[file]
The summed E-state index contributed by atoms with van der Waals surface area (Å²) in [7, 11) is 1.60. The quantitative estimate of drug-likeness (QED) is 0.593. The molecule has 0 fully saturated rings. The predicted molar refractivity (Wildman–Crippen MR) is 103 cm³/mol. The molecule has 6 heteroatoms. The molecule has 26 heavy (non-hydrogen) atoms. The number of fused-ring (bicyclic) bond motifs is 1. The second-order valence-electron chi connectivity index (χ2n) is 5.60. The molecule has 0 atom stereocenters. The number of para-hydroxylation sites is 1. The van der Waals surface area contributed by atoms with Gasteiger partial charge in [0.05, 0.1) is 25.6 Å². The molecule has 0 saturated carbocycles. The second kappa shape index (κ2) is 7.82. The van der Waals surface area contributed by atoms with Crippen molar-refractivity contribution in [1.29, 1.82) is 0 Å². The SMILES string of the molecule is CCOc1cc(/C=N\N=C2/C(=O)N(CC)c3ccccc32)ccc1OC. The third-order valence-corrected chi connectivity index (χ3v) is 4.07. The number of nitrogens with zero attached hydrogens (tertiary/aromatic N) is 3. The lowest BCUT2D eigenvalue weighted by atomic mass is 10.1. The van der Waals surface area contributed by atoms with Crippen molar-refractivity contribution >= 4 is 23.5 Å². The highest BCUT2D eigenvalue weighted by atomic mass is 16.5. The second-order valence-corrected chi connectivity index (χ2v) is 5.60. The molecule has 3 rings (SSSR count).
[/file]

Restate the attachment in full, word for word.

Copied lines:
The summed E-state index contributed by atoms with van der Waals surface area (Å²) in [7, 11) is 1.60. The quantitative estimate of drug-likeness (QED) is 0.593. The molecule has 0 fully saturated rings. The predicted molar refractivity (Wildman–Crippen MR) is 103 cm³/mol. The molecule has 6 heteroatoms. The molecule has 26 heavy (non-hydrogen) atoms. The number of fused-ring (bicyclic) bond motifs is 1. The second-order valence-electron chi connectivity index (χ2n) is 5.60. The molecule has 0 atom stereocenters. The number of para-hydroxylation sites is 1. The van der Waals surface area contributed by atoms with Gasteiger partial charge in [0.05, 0.1) is 25.6 Å². The molecule has 0 saturated carbocycles. The second kappa shape index (κ2) is 7.82. The van der Waals surface area contributed by atoms with Crippen molar-refractivity contribution in [1.29, 1.82) is 0 Å². The SMILES string of the molecule is CCOc1cc(/C=N\N=C2/C(=O)N(CC)c3ccccc32)ccc1OC. The third-order valence-corrected chi connectivity index (χ3v) is 4.07. The number of nitrogens with zero attached hydrogens (tertiary/aromatic N) is 3. The lowest BCUT2D eigenvalue weighted by atomic mass is 10.1. The van der Waals surface area contributed by atoms with Crippen molar-refractivity contribution >= 4 is 23.5 Å². The highest BCUT2D eigenvalue weighted by atomic mass is 16.5. The second-order valence-corrected chi connectivity index (χ2v) is 5.60. The molecule has 3 rings (SSSR count).